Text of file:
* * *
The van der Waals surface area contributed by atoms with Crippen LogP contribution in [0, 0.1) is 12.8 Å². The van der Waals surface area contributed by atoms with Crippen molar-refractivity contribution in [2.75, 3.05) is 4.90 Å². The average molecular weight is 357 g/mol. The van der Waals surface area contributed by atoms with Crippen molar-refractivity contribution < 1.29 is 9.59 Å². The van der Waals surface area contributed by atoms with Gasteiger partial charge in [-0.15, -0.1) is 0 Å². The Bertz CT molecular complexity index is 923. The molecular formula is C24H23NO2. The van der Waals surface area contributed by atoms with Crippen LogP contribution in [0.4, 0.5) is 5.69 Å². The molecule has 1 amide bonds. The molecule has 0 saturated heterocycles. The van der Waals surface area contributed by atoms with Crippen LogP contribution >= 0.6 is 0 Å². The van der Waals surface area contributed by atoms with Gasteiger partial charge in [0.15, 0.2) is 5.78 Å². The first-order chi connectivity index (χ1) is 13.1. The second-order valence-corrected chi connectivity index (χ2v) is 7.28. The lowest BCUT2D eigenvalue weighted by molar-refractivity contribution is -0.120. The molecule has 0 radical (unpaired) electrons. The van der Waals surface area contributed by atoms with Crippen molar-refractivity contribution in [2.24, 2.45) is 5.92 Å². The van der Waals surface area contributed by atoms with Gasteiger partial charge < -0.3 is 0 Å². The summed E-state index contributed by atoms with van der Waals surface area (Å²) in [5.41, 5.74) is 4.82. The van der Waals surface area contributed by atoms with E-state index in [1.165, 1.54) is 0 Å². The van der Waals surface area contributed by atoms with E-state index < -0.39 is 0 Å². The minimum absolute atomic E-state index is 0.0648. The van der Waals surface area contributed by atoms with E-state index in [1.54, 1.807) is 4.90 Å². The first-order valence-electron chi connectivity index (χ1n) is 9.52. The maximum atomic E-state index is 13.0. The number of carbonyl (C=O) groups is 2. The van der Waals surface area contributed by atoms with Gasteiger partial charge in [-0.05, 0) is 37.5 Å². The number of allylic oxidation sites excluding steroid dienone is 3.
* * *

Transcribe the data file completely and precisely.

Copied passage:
The van der Waals surface area contributed by atoms with Crippen LogP contribution in [0, 0.1) is 12.8 Å². The van der Waals surface area contributed by atoms with Crippen molar-refractivity contribution in [2.75, 3.05) is 4.90 Å². The average molecular weight is 357 g/mol. The van der Waals surface area contributed by atoms with Crippen molar-refractivity contribution < 1.29 is 9.59 Å². The van der Waals surface area contributed by atoms with Gasteiger partial charge in [-0.15, -0.1) is 0 Å². The Bertz CT molecular complexity index is 923. The molecular formula is C24H23NO2. The van der Waals surface area contributed by atoms with Crippen LogP contribution in [0.4, 0.5) is 5.69 Å². The molecule has 1 amide bonds. The molecule has 0 saturated heterocycles. The van der Waals surface area contributed by atoms with Crippen LogP contribution >= 0.6 is 0 Å². The van der Waals surface area contributed by atoms with Gasteiger partial charge in [0.15, 0.2) is 5.78 Å². The first-order chi connectivity index (χ1) is 13.1. The second-order valence-corrected chi connectivity index (χ2v) is 7.28. The lowest BCUT2D eigenvalue weighted by molar-refractivity contribution is -0.120. The molecule has 0 radical (unpaired) electrons. The van der Waals surface area contributed by atoms with Crippen molar-refractivity contribution in [2.24, 2.45) is 5.92 Å². The van der Waals surface area contributed by atoms with Gasteiger partial charge < -0.3 is 0 Å². The summed E-state index contributed by atoms with van der Waals surface area (Å²) in [5.41, 5.74) is 4.82. The van der Waals surface area contributed by atoms with E-state index in [1.165, 1.54) is 0 Å². The van der Waals surface area contributed by atoms with E-state index < -0.39 is 0 Å². The minimum absolute atomic E-state index is 0.0648. The van der Waals surface area contributed by atoms with E-state index in [1.54, 1.807) is 4.90 Å². The first-order valence-electron chi connectivity index (χ1n) is 9.52. The maximum atomic E-state index is 13.0. The number of carbonyl (C=O) groups is 2. The van der Waals surface area contributed by atoms with Gasteiger partial charge in [-0.05, 0) is 37.5 Å². The number of allylic oxidation sites excluding steroid dienone is 3.